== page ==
I considered holding off posting photos of our new bedroom and ensuite bathroom until the trim was put up, but patience is not a virtue I hold. And, based on our last house renovation where we finished the trim in rooms the week before we listed it for sale, it could be decades before the trim is up. (We don’t plan on selling here until we’re being sent to the old folks home.)

I shared photos of when the walls off of the dining room came down, and how that first bit of space off of the dining area is now my home office. Let’s now look at the space we made for ourselves at the other end of the house from the kids’ rooms, shall we?
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As you saw when I posted the photos of the house we won in court by ONE HUNDRED AND ELEVEN DOLLARS AND TWENTY CENTS, the kitchen was built in 1965. It was cute, for its era.

The Kitchen!

I had a different vision, which had everything to do with ripping the old out and replacing it with the white IKEA kitchen I fell in love with this summer. Our house has a lot of natural light and I wanted a change from the wood kitchen we had at our last house. Besides, if we want to hang out in a wood-themed house, we have our log cabin up at Apex.

First, we had to tear out everything. (For the record, when I say “we”, I mean Matthew and his brother. My job consists of saying “This is what I want” and also shopping for the new things we want/need. It’s a decent gig.)

The plan was to move the cupboards downstairs to the room that Matthew has claimed as his Man Cave Tool Room, but back in 1965 they didn’t install pre-built boxes — they built right into the wall. That lone Island and cupboard is all that survived to serve another duty.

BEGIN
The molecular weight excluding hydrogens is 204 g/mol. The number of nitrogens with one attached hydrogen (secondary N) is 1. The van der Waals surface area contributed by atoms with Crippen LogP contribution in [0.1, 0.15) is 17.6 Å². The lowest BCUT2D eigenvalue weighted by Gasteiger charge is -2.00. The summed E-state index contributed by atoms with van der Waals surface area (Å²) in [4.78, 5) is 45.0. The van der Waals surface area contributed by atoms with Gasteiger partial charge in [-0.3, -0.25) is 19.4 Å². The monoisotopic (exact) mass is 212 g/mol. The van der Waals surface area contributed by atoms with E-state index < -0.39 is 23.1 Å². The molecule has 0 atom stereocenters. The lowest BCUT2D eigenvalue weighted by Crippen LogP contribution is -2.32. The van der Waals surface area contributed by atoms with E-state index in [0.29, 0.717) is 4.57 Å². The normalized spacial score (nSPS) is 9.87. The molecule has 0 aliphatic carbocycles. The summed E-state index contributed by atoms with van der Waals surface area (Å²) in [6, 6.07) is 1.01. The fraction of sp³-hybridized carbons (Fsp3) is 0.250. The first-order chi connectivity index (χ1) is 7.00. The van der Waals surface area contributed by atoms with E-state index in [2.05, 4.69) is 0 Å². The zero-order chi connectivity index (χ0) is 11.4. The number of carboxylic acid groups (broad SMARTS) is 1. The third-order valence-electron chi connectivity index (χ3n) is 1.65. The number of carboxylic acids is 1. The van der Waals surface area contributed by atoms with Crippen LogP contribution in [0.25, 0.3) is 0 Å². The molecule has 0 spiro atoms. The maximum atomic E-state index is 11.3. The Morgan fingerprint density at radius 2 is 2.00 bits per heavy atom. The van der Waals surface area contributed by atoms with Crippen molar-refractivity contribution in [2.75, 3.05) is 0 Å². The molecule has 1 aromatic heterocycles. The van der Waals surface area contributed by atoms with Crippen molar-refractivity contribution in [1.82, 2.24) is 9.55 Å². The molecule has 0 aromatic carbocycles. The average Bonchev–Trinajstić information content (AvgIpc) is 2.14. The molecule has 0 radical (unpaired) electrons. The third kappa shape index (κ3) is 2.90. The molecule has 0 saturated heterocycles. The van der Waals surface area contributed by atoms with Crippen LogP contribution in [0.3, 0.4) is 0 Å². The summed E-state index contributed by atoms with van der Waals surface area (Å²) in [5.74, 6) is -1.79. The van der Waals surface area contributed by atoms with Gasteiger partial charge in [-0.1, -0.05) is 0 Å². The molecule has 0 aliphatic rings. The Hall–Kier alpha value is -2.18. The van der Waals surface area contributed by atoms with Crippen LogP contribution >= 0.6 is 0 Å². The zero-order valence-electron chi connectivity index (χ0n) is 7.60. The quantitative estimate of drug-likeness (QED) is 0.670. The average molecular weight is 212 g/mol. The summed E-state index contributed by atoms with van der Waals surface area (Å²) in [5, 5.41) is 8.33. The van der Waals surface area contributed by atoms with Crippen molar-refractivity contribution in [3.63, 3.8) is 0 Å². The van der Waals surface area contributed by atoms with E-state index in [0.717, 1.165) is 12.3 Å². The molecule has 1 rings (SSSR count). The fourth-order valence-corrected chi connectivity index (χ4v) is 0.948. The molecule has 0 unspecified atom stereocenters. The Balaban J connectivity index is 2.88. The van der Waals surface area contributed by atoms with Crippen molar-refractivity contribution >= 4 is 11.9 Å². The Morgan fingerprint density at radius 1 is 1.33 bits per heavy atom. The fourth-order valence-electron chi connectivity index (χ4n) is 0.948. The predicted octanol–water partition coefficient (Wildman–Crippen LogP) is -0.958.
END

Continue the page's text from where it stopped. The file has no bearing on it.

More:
Here is why we got to eat out for a week:

Empty Kitchen

It’s been a long process, but this is what it looks like right now:

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Channeling My Inner Monica

Anyone else out there who writes their feelings on the Internet knows that it’s a form of therapy. It’s free (aside from web-hosting costs), it’s a way to dump out your brain, and it’s a chance to let others know you are struggling. You hit Publish, you walk away from the computer, you curl up under your duvet, and you wake up to comments and emails and texts. You wonder if you were overly-dramatic, but no. You were being honest. Writing it out released the pressure, much like a big exhale, and then you reply to everyone that you know it will be fine, because it always is. You realize how blessed you are to have SO MANY AMAZING PEOPLE who love you (or like you)(But I love you, for the record) who reach out and it’s carrying me through.

Life has been UP TO HERE for, what, TWO YEARS? The factors change, but the year that Matthew was taking Masters courses, while selling our old house, and living out of suitcases for four months (among other things) add up. But. But! Downsizing means that we have funds available to take a family trip. We are going to an all-inclusive resort in Mexico as a family next month. Matthew and I have been before, as long-time readers know. It will be a first for our kids and I know it will be amazing. Blue water, white sand, and a week to recharge.

(My kids are excited about the fact that they can get ice cream ANY TIME THEY WANT. I’m excited for sand and sun and time to read, because when you have preteens, they swim and you read and it’s like how we do summer here, but in December.)

The last time we were in Mexico, the two of us, was in 2008. My hair + the humidity = exactly what Monica Gellar from friends looked like, so that’s what I went to Amanda’s Halloween party as this past weekend.

Monica in Barbados
Thanks for building me up, friends. This past week was a reminder of the great people I have surrounded myself with. We’ve got this.